Iraq is in talks with foreign energy firms to lower long-term oil production targets agreed several years ago because of sagging global crude demand forecasts, the country’s top energy official told AFP.
Hussein al-Shahristani said that Iraq was re-negotiating all of the oil field contracts awarded in 2009 to lower the peak production target and spread output over a longer period of time.
He added that he hoped oil prices stayed above $90 (69 euros) per barrel, after world oil prices fell sharply to around $92 per barrel in recent days.
Iraq currently produces about 3.5 million barrels of oil per day (bpd), and had targeted the construction of infrastructure, pipelines and storage facilities that would have allowed it to pump 12 million bpd in 2017. The revised contracts, however, would lower the country’s maximum capacity to nine million bpd.
“We have revised the production plan for all the fields,” Shahristani, the deputy prime minister responsible for energy affairs, said in an interview in his office inside Baghdad’s heavily-fortified Green Zone. “Some of them have already been agreed and finalised, and some of them are in discussion.”
He declined to discuss specific fields.
Asked if that meant every contract awarded in 2009 was being revised, he replied: “Yes. That’s right. And we may decide in certain cases that we will keep the production that was contracted for, because it will be feasible to maintain that production for a much longer time, based on our new studies.”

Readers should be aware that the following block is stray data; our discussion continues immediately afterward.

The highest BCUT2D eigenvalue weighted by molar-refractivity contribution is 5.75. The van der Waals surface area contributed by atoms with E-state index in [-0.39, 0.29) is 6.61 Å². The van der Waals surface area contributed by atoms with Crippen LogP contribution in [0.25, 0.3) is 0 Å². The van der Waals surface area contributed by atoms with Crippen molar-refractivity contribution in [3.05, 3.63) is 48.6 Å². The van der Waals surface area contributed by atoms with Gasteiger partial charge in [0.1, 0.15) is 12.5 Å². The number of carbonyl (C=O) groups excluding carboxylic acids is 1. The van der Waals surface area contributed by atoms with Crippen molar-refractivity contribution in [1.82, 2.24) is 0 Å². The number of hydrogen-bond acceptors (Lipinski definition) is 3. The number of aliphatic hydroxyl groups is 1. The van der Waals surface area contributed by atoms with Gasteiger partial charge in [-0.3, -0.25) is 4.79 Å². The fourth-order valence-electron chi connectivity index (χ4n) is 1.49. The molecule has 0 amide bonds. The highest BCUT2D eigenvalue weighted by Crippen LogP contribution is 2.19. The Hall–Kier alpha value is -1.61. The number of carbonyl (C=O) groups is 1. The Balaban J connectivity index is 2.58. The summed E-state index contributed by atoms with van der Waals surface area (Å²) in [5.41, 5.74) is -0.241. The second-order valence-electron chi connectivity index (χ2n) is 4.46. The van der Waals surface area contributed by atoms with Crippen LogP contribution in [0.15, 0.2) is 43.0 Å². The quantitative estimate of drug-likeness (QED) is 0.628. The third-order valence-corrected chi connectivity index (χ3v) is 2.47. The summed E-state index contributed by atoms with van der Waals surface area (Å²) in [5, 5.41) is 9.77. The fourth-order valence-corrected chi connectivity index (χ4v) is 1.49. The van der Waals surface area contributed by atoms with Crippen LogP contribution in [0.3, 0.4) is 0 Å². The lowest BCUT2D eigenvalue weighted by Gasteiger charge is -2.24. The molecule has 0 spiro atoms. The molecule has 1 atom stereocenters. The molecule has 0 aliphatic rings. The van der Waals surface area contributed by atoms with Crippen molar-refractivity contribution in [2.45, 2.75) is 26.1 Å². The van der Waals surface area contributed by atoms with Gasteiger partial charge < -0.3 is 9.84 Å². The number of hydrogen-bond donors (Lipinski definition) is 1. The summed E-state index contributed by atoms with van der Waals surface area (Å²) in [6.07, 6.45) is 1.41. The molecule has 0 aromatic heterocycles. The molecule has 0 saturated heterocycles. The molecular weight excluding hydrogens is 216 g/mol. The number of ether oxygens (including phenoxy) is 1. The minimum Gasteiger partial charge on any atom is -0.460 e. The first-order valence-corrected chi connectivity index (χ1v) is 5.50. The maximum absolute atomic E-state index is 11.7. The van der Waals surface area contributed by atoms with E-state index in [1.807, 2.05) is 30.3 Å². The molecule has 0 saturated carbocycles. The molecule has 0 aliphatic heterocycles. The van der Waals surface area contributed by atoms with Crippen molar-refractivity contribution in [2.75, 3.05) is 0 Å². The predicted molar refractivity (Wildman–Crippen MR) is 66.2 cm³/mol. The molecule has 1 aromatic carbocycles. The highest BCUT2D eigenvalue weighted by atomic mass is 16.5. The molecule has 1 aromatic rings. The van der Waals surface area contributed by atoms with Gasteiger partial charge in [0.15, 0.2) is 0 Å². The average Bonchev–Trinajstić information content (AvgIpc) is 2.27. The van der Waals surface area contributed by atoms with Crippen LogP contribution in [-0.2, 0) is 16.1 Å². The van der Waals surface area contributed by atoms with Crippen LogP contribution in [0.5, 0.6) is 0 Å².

Though Iraq could, in that scenario, theoretically pump as much as nine million bpd, Shahristani said that between five and six million bpd “would generate enough revenues to meet our needs.”
Iraq awarded several oil fields to foreign energy firms for development in 2009, paying a per-barrel service fee, in a series of public auctions that cemented its role as a key global producer of the future.
Shahristani cited lower-than-expected forecasts for future demand as the reasoning behind Iraq’s decision.
“There doesn’t seem to be great demand in the coming few years,” the former oil minister said.
“We thought in Iraq that there is no point at this stage to invest very large sums to develop the fields for a much higher production capacity if we are not going to use that capacity and produce the oil, that we cannot market because there is not sufficient demand for it.”
The International Energy Agency last month fuelled bearish sentiment in the oil market in a report that predicted growing crude oil supply through 2013, led by North America, that would outstrip demand.
“The supply shock created by a surge in North American oil production will be as transformative to the market over the next five years as was the rise of Chinese demand over the last 15,” the IEA said.
Shahristani also said that while marginal oil fields around the world required that oil prices stayed above $75 to $80 per barrel — they currently stand at around $92 for a barrel of light sweet crude — Iraq hoped they would stay above $90 per barrel.
“Our budget is based on $90,” Shahristani said. “We wish that the oil price will remain at the level above $90. Otherwise we have to revise our budget. We don’t expect it to fall below $90.”
Iraq, which is almost entirely dependent on oil sales for its income, currently exports about 2.6 million bpd. It is hoping to increase sales sharply in the coming years in order to fund much-needed reconstruction of the country’s dilapidated infrastructure and conflict-battered economy.
The International Energy Agency said in October that Iraq stands to gain almost $5.0 trillion in revenue from exporting oil up to 2035, as long as the country invested more than $530 billion on raising its energy output.
It added that, according to its projections, Iraq, which has proven reserves of 143.1 billion barrels of oil, would account for 45 percent of growth in global oil supplies this decade.